What is Shared Parental Leave (SPL)?

SPL was introduced in 2015 by the Conservative/Liberal Democrat Coalition Government. The policy aims to support parents in sharing their caring responsibilities within the first year of birth or adoption, and was seen by the government as a key lever for achieving gender equality in the workplace (Department of Business Innovation and Skills, 2013). Such policies are also important in encouraging men to take on more domestic responsibilities in the home which include childcare.

Key features of the statutory shared parental leave policy

The SPL policy applies to all eligible parents in the UK who have given birth or adopted a child since April 2015. It allows a parent (or primary adopter) to cut their maternity leave or maternity allowance short (after the mandatory two-week period) and share the remainder (a maximum of 50 weeks) with the other parent who would be eligible for paternity leave. Those parents using maternity are also able to use SPL but it is important to emphasise that maternity leave would need to end, and enhancement attached to maternity leave, in order to use SPL.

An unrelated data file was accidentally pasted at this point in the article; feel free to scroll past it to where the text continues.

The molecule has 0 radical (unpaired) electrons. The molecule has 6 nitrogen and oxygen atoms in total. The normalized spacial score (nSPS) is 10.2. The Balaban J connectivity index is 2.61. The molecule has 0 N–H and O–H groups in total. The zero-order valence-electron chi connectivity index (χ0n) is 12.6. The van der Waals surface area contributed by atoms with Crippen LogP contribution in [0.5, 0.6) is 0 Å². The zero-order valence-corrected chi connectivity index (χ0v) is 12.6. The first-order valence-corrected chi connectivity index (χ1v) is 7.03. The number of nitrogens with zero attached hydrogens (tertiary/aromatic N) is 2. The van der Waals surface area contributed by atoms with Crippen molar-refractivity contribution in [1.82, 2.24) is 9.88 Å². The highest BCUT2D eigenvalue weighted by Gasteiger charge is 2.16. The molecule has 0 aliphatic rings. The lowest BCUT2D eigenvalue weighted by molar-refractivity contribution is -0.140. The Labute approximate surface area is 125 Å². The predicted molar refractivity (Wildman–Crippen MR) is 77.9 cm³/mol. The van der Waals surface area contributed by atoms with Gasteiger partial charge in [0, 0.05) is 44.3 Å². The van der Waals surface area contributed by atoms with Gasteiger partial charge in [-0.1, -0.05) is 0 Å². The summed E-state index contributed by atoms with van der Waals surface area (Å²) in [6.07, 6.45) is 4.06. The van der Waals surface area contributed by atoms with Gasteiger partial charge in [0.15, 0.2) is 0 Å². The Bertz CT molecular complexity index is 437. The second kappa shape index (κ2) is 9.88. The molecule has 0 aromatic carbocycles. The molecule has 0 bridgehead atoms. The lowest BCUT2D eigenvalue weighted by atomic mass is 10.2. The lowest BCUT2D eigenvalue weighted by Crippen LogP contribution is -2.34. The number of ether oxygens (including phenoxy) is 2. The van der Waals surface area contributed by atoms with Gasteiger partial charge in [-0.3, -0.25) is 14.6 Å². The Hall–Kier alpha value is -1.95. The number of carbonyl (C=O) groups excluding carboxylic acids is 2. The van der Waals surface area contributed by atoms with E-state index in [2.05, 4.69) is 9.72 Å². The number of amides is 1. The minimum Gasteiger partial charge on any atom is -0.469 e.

During this time, the other parent may be entitled to Statutory Shared Parental Pay (ShPP). ShPP can be received for up to 37 of these 50 weeks, and is currently £148.68 per week (accurate as of 2019/ 2020 financial year) or 90 per cent of average weekly earnings, whichever is lower. One crucial aspect of SPL is that it offers parents considerable flexibility, unlike other parenting policies, so that both parents can take leave at the same or different times, or a parent can take SPL, go back to work and then go back on SPL. What this means is that the leave can also be taken in one go, or in up to three separate periods of leave consisting of at least one week.

The latest information on ShPP can be found here.

A Mythbusters document addressing SPL can be found here.

Eligibility criteria